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“Afterimage” by Helen Humphreys

Literature is a source for human imagination. It is impossible to imagine our world without literature. When people read a book they are involved in the process with such power that it is sometimes impossible for them to tear themselves away from the book. People relax when they read books, especially if we are talking about love novels. Love novels open people the new world of love, romance and relations. This imaginary world entertains people, give them the image of life which they, maybe, do not have in reality.

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We are going to give a review of the book “Afterimage” by Helen Humphreys in our essay. Helen Humphreys’ sensitive novel may be called historical as it introduces Victorian England as it was. The Victorian era is represented with its advantages and disadvantages from the modern point of view, when it can be analyzed from the side. Even people, who lived during those times, could not give such vivid and lively images of themselves. Helen Humphreys gives a vivid description of the life of countryside compared with London in the 1800s. ‘The country is so different from London’ (Humphreys 2002).

The book is written in a very good organized language. Helen Humphreys is a poetess, so her language is poetic with lots of epithets, metaphors and similes, which give her language vividness and variety. It is very interesting to read her books not only because of the plot, but because of the language as it is easy and lively. Her style of writing is very light and beautiful.

The main character is written relying on the life and work experience of Julia Margaret Cameron. Annie Phelan is an Irish young girl, a new servant in the house of Isabelle and Eldon Dashell. Annie lost her family several years ago. She is a rather educated young woman who speaks in a way that does not fit her social position, in fact it is much higher. Isabelle Dashell saw Annie for the first time as ‘a dark-haired, scared-looking girl of perhaps twenty, in a worn-out gray dress, her skin still milky with youth’ (Humphreys 2002).

The book is about unrealized dreams. Isabelle Dashell is a not famous photographer, who wants to gain respect and recognition in male society. But what was the problem? The answer is on the surface: the action takes place in the Victorian era and women were considered to be housewives who could not think creatively.

It was a belief that women did not have souls and it was a huge distinction for them to become great and honorable artists (Humphreys 2002). But Isabelle believed in the equality of sexes and tried to follow that idea on her way to male recognition in the society. Moreover, Isabelle was a rather talented photographer and she knew it, she believed in herself and in her talent. Her work is everything for her, ‘It’s just that I don’t like my day’s work to be interrupted’ (Humphreys 2002). It may come from her words that her work is her real life, there was one situation after she was interrupted from work, ‘Isabelle glances out the window, where her real life is waiting for her return’ (Humphreys 2002). She likes everything to be done immediately and only to her favor, ‘How can I be expected to remember what I wanted? (Humphreys 2002)’ she once said.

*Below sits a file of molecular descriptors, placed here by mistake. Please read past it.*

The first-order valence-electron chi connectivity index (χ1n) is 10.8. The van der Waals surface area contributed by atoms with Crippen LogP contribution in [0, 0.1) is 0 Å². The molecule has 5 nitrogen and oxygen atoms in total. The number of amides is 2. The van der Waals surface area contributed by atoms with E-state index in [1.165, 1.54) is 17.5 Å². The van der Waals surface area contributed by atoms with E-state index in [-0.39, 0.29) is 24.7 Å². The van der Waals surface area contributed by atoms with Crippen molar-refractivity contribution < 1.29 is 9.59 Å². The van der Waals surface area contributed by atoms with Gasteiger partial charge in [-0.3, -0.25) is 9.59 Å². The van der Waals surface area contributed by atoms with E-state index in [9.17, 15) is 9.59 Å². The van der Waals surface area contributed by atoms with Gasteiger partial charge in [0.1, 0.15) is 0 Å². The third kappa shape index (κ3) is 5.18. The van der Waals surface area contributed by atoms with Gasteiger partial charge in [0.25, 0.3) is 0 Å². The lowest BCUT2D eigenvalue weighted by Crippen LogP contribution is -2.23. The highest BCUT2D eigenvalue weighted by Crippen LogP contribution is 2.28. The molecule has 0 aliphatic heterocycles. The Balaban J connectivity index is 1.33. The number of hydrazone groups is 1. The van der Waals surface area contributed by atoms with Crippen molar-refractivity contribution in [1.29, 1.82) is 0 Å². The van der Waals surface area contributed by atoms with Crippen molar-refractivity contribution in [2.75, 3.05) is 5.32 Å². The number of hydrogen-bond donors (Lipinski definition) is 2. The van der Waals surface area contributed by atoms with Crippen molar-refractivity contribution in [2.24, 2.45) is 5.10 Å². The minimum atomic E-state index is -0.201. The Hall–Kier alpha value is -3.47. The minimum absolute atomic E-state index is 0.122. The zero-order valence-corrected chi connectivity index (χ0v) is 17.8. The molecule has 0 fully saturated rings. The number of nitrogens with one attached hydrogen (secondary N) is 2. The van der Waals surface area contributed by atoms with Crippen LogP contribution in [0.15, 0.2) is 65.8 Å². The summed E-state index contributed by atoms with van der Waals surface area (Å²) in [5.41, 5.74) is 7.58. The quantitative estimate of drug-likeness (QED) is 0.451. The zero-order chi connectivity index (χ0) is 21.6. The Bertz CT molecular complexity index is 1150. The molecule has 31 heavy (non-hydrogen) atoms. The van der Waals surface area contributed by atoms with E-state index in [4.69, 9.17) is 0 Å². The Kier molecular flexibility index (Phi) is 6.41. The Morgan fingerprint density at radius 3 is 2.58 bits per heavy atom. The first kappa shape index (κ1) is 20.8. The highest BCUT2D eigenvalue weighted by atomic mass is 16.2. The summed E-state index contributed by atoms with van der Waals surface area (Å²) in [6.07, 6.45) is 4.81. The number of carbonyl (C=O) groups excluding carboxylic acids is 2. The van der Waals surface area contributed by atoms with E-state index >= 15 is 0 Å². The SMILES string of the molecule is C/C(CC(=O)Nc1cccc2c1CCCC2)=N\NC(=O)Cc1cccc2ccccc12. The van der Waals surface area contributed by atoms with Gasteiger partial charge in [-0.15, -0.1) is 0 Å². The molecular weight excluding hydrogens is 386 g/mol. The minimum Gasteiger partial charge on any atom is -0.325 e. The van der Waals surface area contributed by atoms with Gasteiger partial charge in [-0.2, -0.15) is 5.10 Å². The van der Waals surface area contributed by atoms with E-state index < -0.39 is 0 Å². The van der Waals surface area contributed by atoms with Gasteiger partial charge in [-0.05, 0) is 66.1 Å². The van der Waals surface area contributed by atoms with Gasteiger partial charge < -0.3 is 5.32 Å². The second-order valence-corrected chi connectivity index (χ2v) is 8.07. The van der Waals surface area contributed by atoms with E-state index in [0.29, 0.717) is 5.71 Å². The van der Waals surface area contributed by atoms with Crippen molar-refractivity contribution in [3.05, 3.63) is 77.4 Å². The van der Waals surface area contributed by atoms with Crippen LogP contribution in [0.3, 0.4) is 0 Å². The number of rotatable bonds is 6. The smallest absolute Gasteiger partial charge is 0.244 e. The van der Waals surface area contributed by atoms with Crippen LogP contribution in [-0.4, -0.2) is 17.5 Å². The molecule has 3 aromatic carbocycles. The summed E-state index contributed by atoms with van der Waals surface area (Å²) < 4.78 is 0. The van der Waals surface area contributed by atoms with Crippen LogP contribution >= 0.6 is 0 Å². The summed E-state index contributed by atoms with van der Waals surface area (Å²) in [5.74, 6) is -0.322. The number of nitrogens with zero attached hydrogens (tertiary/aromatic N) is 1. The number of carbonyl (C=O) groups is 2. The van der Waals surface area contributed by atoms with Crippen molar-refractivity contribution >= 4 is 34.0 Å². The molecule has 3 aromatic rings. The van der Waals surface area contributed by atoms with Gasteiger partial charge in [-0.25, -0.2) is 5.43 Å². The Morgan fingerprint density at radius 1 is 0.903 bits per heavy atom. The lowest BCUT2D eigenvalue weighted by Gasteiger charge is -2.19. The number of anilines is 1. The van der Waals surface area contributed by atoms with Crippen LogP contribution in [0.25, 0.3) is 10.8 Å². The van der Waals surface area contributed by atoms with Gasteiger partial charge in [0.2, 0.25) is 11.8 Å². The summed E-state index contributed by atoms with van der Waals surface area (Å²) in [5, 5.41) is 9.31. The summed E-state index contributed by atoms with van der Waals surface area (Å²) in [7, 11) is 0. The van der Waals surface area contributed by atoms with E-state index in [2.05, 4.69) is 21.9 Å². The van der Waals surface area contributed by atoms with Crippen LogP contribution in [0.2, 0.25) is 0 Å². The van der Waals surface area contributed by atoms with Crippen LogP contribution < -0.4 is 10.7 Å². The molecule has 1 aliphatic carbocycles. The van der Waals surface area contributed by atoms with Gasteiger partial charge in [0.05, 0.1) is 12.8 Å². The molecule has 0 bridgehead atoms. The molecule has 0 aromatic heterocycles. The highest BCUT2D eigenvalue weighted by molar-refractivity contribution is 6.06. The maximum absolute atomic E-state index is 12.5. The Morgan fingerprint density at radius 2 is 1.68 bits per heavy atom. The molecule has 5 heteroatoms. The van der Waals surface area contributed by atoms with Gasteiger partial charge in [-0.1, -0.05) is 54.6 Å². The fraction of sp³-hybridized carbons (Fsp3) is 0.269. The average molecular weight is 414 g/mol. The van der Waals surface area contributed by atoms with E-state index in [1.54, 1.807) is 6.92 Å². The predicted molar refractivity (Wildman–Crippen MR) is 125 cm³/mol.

Isabelle wanted to reach her aim and to enter the male society. She needed a muse, a person or thing which could inspire her. And such a person appeared in her life. It was Annie. Annie became not only her muse, but also her model. And it was one more barrier on Isabelle’s way: it was a prejudice that artists could not make photos of live models. By the way, her husband, Eldon, supported her photography, in spite of the fact that he did not have artistic talent. He also believed in the idea of equality of sexes as his wife did.

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One day Isabelle reached her aim: she gained success and was adopted in the society. But at that very moment she understood that all that was not so important, that there are so many things in the life which deserve more attention: love, family, relations. She understood that there are some things which can disappear when some time passes and you do not pay attention to them.

She knew that art is eternal. ‘Art is like a light. Isn’t it? Always burning with the same brightness, no matter how long we’ve been gone from the room’, says Isabelle Dashell to Annie (Humphreys 2002).